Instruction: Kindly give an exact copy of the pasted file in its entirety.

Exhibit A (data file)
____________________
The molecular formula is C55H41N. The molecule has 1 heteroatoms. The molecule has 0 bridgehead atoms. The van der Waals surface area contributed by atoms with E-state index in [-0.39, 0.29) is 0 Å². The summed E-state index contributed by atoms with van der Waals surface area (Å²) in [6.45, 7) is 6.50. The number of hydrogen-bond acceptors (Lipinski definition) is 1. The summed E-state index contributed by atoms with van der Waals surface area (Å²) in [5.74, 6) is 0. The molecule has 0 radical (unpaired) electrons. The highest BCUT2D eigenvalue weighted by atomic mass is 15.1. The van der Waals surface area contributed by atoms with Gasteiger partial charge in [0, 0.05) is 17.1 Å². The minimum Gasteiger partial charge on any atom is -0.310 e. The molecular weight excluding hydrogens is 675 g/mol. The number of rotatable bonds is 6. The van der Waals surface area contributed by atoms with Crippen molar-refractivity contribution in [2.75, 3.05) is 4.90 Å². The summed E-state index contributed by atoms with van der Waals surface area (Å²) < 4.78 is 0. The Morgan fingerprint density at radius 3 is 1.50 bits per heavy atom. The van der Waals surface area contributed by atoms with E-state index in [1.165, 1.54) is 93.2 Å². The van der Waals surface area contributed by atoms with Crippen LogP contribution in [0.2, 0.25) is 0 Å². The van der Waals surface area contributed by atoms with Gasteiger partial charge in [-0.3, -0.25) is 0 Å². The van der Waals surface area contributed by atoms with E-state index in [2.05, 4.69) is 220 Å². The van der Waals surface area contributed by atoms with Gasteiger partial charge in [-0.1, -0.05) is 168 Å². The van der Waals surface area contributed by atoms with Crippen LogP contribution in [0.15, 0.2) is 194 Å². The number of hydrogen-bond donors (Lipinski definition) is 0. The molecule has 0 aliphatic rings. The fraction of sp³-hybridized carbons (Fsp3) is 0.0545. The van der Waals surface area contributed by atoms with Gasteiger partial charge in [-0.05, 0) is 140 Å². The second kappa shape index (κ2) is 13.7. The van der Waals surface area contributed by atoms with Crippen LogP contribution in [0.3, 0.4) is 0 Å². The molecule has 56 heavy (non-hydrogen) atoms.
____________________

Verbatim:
The molecular formula is C55H41N. The molecule has 1 heteroatoms. The molecule has 0 bridgehead atoms. The van der Waals surface area contributed by atoms with E-state index in [-0.39, 0.29) is 0 Å². The summed E-state index contributed by atoms with van der Waals surface area (Å²) in [6.45, 7) is 6.50. The number of hydrogen-bond acceptors (Lipinski definition) is 1. The summed E-state index contributed by atoms with van der Waals surface area (Å²) in [5.74, 6) is 0. The molecule has 0 radical (unpaired) electrons. The highest BCUT2D eigenvalue weighted by atomic mass is 15.1. The van der Waals surface area contributed by atoms with Gasteiger partial charge in [0, 0.05) is 17.1 Å². The minimum Gasteiger partial charge on any atom is -0.310 e. The molecular weight excluding hydrogens is 675 g/mol. The number of rotatable bonds is 6. The van der Waals surface area contributed by atoms with Crippen molar-refractivity contribution in [2.75, 3.05) is 4.90 Å². The summed E-state index contributed by atoms with van der Waals surface area (Å²) < 4.78 is 0. The Morgan fingerprint density at radius 3 is 1.50 bits per heavy atom. The van der Waals surface area contributed by atoms with E-state index in [1.165, 1.54) is 93.2 Å². The van der Waals surface area contributed by atoms with Crippen LogP contribution in [0.2, 0.25) is 0 Å². The van der Waals surface area contributed by atoms with Gasteiger partial charge in [-0.3, -0.25) is 0 Å². The van der Waals surface area contributed by atoms with E-state index in [2.05, 4.69) is 220 Å². The van der Waals surface area contributed by atoms with Gasteiger partial charge in [-0.1, -0.05) is 168 Å². The van der Waals surface area contributed by atoms with Crippen LogP contribution in [0.15, 0.2) is 194 Å². The number of hydrogen-bond donors (Lipinski definition) is 0. The molecule has 0 aliphatic rings. The fraction of sp³-hybridized carbons (Fsp3) is 0.0545. The van der Waals surface area contributed by atoms with Gasteiger partial charge in [-0.05, 0) is 140 Å². The second kappa shape index (κ2) is 13.7. The van der Waals surface area contributed by atoms with Crippen LogP contribution in [0.3, 0.4) is 0 Å². The molecule has 56 heavy (non-hydrogen) atoms.